Review Summary: Thank you, Blessthefall, for finally waking up and improving upon most of your flaws.
After the significant improvement and regime change between His Last Walk
, Blessthefall had finally earned some respect, and more credibility then “entertainment for the scene kids”. Beau Bokan proved to be a much stronger vocalist than Craig Mabbit, and it seemed that with his arrival, the rest of the group approved as well. So, logically, the group’s third studio release and second with Bokan should’ve been even better than Witness
. Yes, even if just barely.
This time around, the band is much heavier. Bassist/harsh vocalist Jared Warth experiments much more with hardcore yells and straight-up growls, avoiding much of the high screams he used to rely on, while Beau carries much less of the band’s sound, evening out the ratio between screams and cleans. Credit should also be given to lead guitarist Eric Lambert. While he showcased his ability to play capable leads on both HLW and Witness
, he veers much closer to soloing this time around, and “Promised Ones” includes a brief but talented solo. Speaking of guitars, Blessthefall picked up a new rhythm guitarist in 2011, a man by the name of Elliot Gruenberg. Though Elliot does fall into chugging a little too often, on songs like “I’m Bad News, In The Best Way” and “The Reign”, he showcases his ability to easily play right along with Eric. Like the previous BTF records, both drums and bass are lacking, unfortunately.
Raging opener “Promised Ones” is one of the songs that best displays the band getting heavier, what with its sledgehammer guitars, pulsating screams, and barely-there cleans. Tracks like “The Reign” and “Bottomfeeder” also successfully display the band at their heavier side, but do have enough melody to satisfy die-hard Blessthefall fans. Speaking of die-hards, fans of HLW would be wise to check out “I’m Bad News, In The Best Way”, as both the predominant clean vocal appearance and the guitar work sound exactly like early-era Blessthefall. “40 Days” also sounds like a stronger B-side from HLW, due mainly again to the cleans and the appearance of the keyboard, which was severely cut down on this album. “Bones Crew” may be the best song that displays a mix of older and newer BTF, as it blends the stronger cleans with the beefed-up guitar work, while the tremolo picking throughout the heavy “Don’t Say Goodbye” is a real treat. Finally, “Meet Me At The Gates” is a strong progressive number with fantastic guitar work, and a wonderful contrast between upliftingly melodic and atmospherically heavy, even though screamed vocals barely appear at all.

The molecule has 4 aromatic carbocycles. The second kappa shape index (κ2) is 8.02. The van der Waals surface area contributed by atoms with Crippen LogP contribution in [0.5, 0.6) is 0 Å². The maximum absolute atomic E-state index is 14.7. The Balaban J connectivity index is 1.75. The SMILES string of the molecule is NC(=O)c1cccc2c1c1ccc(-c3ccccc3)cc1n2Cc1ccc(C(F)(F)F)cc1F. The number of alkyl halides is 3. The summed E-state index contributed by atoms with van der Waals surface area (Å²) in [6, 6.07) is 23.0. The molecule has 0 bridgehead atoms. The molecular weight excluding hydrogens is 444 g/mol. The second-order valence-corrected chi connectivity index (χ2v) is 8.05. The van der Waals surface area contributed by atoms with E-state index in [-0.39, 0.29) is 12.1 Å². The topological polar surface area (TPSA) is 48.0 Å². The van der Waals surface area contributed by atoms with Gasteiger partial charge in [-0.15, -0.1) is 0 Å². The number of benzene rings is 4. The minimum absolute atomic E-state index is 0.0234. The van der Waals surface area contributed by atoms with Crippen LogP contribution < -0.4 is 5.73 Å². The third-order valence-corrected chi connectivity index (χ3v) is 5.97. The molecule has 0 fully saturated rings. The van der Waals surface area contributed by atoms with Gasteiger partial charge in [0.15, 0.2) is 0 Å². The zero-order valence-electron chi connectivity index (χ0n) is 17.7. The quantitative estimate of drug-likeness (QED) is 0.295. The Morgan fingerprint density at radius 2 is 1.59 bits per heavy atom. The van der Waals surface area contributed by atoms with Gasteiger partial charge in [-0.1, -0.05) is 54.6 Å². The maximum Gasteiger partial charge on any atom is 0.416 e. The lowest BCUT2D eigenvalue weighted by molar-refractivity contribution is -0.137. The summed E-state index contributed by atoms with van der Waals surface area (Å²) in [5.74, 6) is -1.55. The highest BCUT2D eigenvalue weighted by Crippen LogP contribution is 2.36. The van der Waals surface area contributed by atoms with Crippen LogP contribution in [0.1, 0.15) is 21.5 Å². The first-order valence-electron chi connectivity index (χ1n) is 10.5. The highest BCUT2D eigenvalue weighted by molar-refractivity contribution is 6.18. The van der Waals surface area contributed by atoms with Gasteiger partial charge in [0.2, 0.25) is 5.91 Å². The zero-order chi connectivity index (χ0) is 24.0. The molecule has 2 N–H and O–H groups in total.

The guitar-work has always been one of the best parts of BTF, and neither guitarist disappoints here. Beau is only stronger, while Jared’s improvement as the growler is palpable and much appreciated. The band finally seems to be taking themselves seriously with this record, as they cut down on the “trendy” synth breaks that plagued His Last Walk
and appeared a little too much on [/i]Witness. However, there’s still filler towards the end of the record, and one couldn’t accuse Blessthefall of being innovative with Awakening
Lyrically, Awakening is on the weaker side, but to a lesser degree than previously. The band’s Christian faith is even less apparent, and they instead focused more on encouragement with the record. Songs like “Promised Ones” and “Awakening” encourage revolution from tough situations, while “Bottomfeeder” verbally attacks a vile enemy. “Don’t Say Goodbye” and “I’m Bad News, In The Best Way” are typical love songs that could end up feeling contrived and boring, so be aware of that.
was the band’s first album worth a whole purchase, Awakening
is even better. If you still weren’t impressed with Witness
, then chances are, you’ll be impressed with at least most of the band’s third effort. Thank you, Blessthefall, for finally waking up and improving upon most of your flaws.